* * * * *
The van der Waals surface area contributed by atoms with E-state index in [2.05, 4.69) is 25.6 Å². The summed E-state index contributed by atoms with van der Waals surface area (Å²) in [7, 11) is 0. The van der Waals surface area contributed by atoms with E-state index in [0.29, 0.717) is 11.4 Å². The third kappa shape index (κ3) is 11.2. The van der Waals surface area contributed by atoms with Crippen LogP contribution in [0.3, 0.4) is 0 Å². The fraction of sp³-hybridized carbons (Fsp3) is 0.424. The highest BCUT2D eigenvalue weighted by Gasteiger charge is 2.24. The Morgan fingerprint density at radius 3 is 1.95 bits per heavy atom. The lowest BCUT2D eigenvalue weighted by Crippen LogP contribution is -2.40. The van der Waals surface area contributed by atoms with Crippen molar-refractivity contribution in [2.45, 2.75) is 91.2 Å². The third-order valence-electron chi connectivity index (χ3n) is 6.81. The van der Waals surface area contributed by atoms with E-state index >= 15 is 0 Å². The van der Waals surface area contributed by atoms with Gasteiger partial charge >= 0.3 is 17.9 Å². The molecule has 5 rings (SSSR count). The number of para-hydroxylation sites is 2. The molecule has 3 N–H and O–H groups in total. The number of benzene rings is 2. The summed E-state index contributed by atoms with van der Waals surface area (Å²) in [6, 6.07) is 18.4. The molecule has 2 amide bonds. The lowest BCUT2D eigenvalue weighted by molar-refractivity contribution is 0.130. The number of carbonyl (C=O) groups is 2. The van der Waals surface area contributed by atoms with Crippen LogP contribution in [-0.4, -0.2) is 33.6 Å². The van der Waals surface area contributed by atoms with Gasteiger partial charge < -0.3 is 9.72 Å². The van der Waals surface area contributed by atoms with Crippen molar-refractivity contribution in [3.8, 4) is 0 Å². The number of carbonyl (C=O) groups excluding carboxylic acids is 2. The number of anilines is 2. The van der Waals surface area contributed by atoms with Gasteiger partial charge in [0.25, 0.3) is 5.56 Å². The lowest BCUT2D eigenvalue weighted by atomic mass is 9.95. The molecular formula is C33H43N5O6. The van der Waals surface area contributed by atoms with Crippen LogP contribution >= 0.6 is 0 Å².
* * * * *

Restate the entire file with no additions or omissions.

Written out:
The van der Waals surface area contributed by atoms with E-state index in [2.05, 4.69) is 25.6 Å². The summed E-state index contributed by atoms with van der Waals surface area (Å²) in [7, 11) is 0. The van der Waals surface area contributed by atoms with E-state index in [0.29, 0.717) is 11.4 Å². The third kappa shape index (κ3) is 11.2. The van der Waals surface area contributed by atoms with Crippen LogP contribution in [0.3, 0.4) is 0 Å². The fraction of sp³-hybridized carbons (Fsp3) is 0.424. The highest BCUT2D eigenvalue weighted by Gasteiger charge is 2.24. The Morgan fingerprint density at radius 3 is 1.95 bits per heavy atom. The lowest BCUT2D eigenvalue weighted by Crippen LogP contribution is -2.40. The van der Waals surface area contributed by atoms with Crippen molar-refractivity contribution in [2.45, 2.75) is 91.2 Å². The third-order valence-electron chi connectivity index (χ3n) is 6.81. The van der Waals surface area contributed by atoms with E-state index >= 15 is 0 Å². The van der Waals surface area contributed by atoms with Gasteiger partial charge >= 0.3 is 17.9 Å². The molecule has 5 rings (SSSR count). The number of para-hydroxylation sites is 2. The molecule has 3 N–H and O–H groups in total. The number of benzene rings is 2. The summed E-state index contributed by atoms with van der Waals surface area (Å²) in [6, 6.07) is 18.4. The molecule has 2 amide bonds. The lowest BCUT2D eigenvalue weighted by molar-refractivity contribution is 0.130. The number of carbonyl (C=O) groups is 2. The van der Waals surface area contributed by atoms with Crippen LogP contribution in [-0.4, -0.2) is 33.6 Å². The van der Waals surface area contributed by atoms with Gasteiger partial charge < -0.3 is 9.72 Å². The van der Waals surface area contributed by atoms with Crippen molar-refractivity contribution in [3.8, 4) is 0 Å². The number of carbonyl (C=O) groups excluding carboxylic acids is 2. The number of anilines is 2. The van der Waals surface area contributed by atoms with Gasteiger partial charge in [0.25, 0.3) is 5.56 Å². The lowest BCUT2D eigenvalue weighted by atomic mass is 9.95. The molecular formula is C33H43N5O6. The van der Waals surface area contributed by atoms with Crippen LogP contribution >= 0.6 is 0 Å².